The Computer History Museum (CHM), the world’s leading institution exploring the history of computing and its ongoing impact on society, today announced its 2013 Fellow Award honorees: Ed Catmull, computer scientist and co-founder of Pixar, “For his pioneering work in computer graphics, animation and filmmaking;” Harry Huskey, early computer pioneer, “For his seminal work on early and important computing systems and a lifetime of service to computer education;” and Robert W. Taylor, “For his leadership in the development of computer networking, online information and communication systems, and modern personal computing.”
The three Fellows will be inducted into the Museum’s Hall of Fellows on Saturday, April 27, 2013 at a formal ceremony where Silicon Valley insiders, technology leaders, and Museum supporters will gather to celebrate the accomplishments of the Fellows and their impact on society.
The Fellow Awards bring to life the Computer History Museum’s mission to preserve and present the artifacts and stories of the information age. The tradition began in 1987 with the induction of the Museum’s first Fellow, Grace Murray Hopper, and has grown to a distinguished and select group of 60 members. This award represents the highest achievement in computing, honoring the people who have forever changed the world with their innovations.
“The Fellows program recognizes the leading figures of the information age—men and women who have shaped the computing revolution and changed the world forever,” said John Hollar, Museum President and CEO. “Catmull, Huskey and Taylor are a tremendously distinguished group, and we are honored to celebrate their work and achievements.”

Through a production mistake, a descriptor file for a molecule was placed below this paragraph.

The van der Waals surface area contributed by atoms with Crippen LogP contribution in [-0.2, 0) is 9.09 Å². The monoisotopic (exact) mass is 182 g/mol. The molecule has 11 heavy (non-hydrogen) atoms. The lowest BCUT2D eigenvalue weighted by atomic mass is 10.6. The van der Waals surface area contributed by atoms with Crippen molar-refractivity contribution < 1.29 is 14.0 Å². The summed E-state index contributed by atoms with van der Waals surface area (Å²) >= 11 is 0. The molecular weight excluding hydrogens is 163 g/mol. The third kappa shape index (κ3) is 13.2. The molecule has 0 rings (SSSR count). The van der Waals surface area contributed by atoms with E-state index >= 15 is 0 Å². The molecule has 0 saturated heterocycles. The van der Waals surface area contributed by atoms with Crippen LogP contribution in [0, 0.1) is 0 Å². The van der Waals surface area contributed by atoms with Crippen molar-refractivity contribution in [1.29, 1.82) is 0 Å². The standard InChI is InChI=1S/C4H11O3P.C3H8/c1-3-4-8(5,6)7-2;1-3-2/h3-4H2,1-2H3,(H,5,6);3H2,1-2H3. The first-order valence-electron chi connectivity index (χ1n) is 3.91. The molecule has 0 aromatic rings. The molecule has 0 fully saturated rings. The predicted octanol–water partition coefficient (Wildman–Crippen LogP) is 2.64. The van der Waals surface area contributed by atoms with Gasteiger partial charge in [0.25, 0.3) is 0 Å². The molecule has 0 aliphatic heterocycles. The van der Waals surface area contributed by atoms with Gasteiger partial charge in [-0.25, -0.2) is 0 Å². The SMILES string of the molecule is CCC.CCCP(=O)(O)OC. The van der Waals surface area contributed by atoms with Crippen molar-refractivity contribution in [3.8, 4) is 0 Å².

For more information on the 2013 Fellow Awards, please visit: http://www.computerhistory.org/fellowawards/current/
The Computer History Museum (CHM) in Mountain View, California is a nonprofit organization with a four-decade history as the world’s leading institution exploring the history of computing and its ongoing impact on society. The Museum is dedicated to the preservation and celebration of computer history and is home to the largest international collection of computing artifacts in the world, encompassing computer hardware, software, documentation, ephemera, photographs and moving images.
The Museum brings computer history to life through large-scale exhibits, an acclaimed speaker series, a dynamic website, docent-led tours and an award-winning education program. The Museum’s signature exhibition is “Revolution: The First 2000 Years of Computing,” described by USA Today as “the Valley’s answer to the Smithsonian.” Other current exhibits include “Charles Babbage's Difference Engine No. 2,” and “Going Places: The History of Google Maps with Street View.”